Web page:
On Tuesday, I went to Blacksburg to be a guest speaker at Virginia Tech's Creative Learning Academy for Senior Scholars
. The CLA was at Warm Hearth Village
's community center.
|The Community Center at Warm Hearth Village|
One of my favorite authors, Sharyn McCrumb, had recommended me to Sam Linkous, one of the directors of the CLA. I decided to speak about the sources of my inspiration and read a bit from some of my books.
Tuesday morning was shrouded in fog so thick I couldn't see very far ahead of me. This made me dread traveling the I-81. Would I make it to Blacksburg? I started out in my faithful PT. I don't have a GPS, so this is how I knew where I was going:
I didn't take any pictures of the fog (It's white; that's all you need to know), but—as I headed west—the rising sun burned some of it off.
Fog still hung low on the mountains, though.
When I arrived in Roanoke, the fog was back.
However, by the time I reached Interstate, I was pretty much out of the fog. The fog was long gone by the time I arrived at Warm Hearth.
The meeting room at the center was very nice. It had a spectacular ceiling, made from wood that was harvested from the property by Jason Rutledge of Floyd County who logs with horses
There were some lovely paintings on the wall. Below, I'm standing in front of a portion of one.
Vowing revenge on his English teacher for making him memorize Wordsworth's "Intimations of Immortality," Warren decided to pour sugar in her gas tank, but he inadvertently grabbed a sugar substitute so it was actually Splenda in the gas.
. . . my 1996 Worst Western Winner:
Following the unfortunate bucking of his horse when it was startled by the posse's shots, Tex--who now lay in a disheveled heap in the sagebrush--pushed back his sweat-stained Stetson from one deep-set eye, spat a stream of tobacco juice at the nearest cactus, and reflected momentarily that the men approaching him with ropes probably weren't just out for a skip, and--if they were--his freshly broken ankle would have to cause him to decline any entreaties to join them.
. . . and my 1999 dishonarable mention:
"Well, Mummy," replied little Felicity in response to her mother's chiding, "I know for a fact you are lying to me and that I was not left on the doorstep by gypsies, as you are fond of telling me, for gypsies are not in the habit of abandoning infants on the twentieth floor of New York apartment houses, and furthermore there is absolutely no room on the street for them to park their horse and wagon, so--when you are old and in need of custodial care--we shall then see who has the last laugh as I abandon you in a substandard adult care facility."
While I was in my bad writing mode, I read some examples of "Peevish Advice
" and told how I got inspiration for that (mainly suggestions from people in my writers group, folks who ran into me at Kroger, etc.).
Several years ago, I had written an essay, "Out of the Fog," that explained where I got ideas. It appeared in Cup of Comfort for Writers in 2008, so it's a bit dated now. But it did tell some of the sources of my inspiration, so I read it.
Out of the Fog
“Where do you get your ideas?”
Does the girl in the back row really want to know, or did her teacher assign a certain number of questions that students must ask me, the visiting writer? The teacher looks at me. Hope shines from her eyes. Will I enlighten her students by giving them The Right Answer—that I dutifully sit at my desk for an hour and free-write onto a yellow legal pad until I perfect my ideas that I then neatly organize into appropriate file-folders?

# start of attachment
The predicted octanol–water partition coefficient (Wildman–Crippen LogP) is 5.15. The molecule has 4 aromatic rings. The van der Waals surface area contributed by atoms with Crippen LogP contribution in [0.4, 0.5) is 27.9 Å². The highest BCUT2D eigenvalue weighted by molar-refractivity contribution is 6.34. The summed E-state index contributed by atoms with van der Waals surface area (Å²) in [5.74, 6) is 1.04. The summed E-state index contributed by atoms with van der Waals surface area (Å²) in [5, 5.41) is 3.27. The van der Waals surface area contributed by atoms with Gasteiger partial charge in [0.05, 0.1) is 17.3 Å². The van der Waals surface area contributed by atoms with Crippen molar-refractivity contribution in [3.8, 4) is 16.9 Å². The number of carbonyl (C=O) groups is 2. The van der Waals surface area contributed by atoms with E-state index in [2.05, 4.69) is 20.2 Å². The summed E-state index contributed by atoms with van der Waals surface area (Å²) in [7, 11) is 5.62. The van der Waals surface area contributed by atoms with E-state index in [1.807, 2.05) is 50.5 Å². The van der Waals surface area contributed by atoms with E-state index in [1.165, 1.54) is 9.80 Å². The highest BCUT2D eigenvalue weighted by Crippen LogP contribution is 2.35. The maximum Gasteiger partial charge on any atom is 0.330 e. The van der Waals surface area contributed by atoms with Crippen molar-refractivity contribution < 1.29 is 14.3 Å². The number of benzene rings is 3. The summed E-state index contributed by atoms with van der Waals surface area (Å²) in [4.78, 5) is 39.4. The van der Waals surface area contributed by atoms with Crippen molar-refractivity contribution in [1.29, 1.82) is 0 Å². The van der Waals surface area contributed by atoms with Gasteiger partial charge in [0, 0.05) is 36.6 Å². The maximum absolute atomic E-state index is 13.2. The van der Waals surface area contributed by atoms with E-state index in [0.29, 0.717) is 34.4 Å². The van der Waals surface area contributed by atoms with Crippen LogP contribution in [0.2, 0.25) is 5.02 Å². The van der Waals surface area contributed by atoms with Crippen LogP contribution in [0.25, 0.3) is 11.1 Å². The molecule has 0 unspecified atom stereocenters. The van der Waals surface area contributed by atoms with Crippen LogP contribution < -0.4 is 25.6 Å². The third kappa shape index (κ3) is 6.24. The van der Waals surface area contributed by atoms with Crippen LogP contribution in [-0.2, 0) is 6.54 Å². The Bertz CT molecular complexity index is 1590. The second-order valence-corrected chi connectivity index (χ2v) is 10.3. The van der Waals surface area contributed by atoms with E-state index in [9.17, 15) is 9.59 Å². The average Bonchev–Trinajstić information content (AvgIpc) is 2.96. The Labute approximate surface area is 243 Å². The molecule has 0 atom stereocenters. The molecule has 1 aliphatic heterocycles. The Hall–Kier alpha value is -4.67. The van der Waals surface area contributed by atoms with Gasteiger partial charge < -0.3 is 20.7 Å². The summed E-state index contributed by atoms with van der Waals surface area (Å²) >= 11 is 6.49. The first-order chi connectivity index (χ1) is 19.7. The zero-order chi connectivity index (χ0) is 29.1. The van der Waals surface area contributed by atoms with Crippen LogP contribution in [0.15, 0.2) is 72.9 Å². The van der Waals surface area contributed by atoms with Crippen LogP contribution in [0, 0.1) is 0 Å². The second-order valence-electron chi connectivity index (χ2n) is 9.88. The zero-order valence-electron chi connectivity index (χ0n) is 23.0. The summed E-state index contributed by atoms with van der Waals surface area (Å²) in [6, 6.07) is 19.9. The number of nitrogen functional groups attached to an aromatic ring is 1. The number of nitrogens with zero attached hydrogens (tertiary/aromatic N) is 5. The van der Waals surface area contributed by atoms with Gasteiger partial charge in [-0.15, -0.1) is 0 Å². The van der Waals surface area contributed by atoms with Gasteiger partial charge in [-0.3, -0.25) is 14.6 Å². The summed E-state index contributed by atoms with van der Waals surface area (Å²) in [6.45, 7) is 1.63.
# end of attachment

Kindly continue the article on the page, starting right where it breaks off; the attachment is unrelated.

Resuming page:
Most teachers love the idea of freewriting and organization. They hate that I tell their students free-writing is a waste of time and that I’m disorganized.
I want to tell the class that I don’t get ideas. Ideas get me. Instead, I describe how I write.
“I compose directly onto my computer,” I tell them. “Of my three computers, the eMac is my favorite. I like its sleek whiteness—like an empty page waiting to be filled. The white keys require so little pressure, the delete key removes evidence of my mistakes, the 17-inch screen is easy to see through my bifocals.”
The students laugh. Bifocals aren’t yet part of their reality.
“My eMac, solid and substantial, sits on my cluttered desk in my equally cluttered study.”
The teacher smiles at my alliteration. “Solid and substantial” sounds so writerish.
“Some writers work best in an environment devoid of clutter and animals; I am not one of those writers. Cats nap on my cluttered desk.” Digressing, I tell them about my six cats.
The students nod. Teenagers are not strangers to clutter or pets.
“Some say that a cluttered desk is the sign of a cluttered mind.” I glance at the teacher’s desk. The few papers on it are neatly stacked. “One thing a writer needs is a cluttered mind—one so brimming over with ideas that she has plenty to pick and choose from.”
The teacher cringes, but I continue. “I never wonder what I can write about. Instead, I wonder what idea I will work on next. An idea always claws its way to the top of the heap that is both my desktop and my imagination. If that idea doesn’t grab me, another lurks beneath it.”
A few students lean forward. Maybe I’m saying something worth listening to. At least I’m not telling them to free-write. And I use technology—three computers!
“From my study window, I can see the Blue Ridge Mountains in the distance. They’re beyond the hill beyond the trees beyond the cornfield across the road. The view from my study window reflects what a writer ought to have: a series of beyonds. Just beyond one idea is another.”
A few students look out the classroom window. They see the houses across the street.
“A writer should be able to see into the distance,” I tell them. “Or at least know what is out there. On a clear day, I can see the Peaks of Otter. On a foggy day, I still know they’re there. The same with ideas—somewhere in the fog and the clutter, ideas are out there.”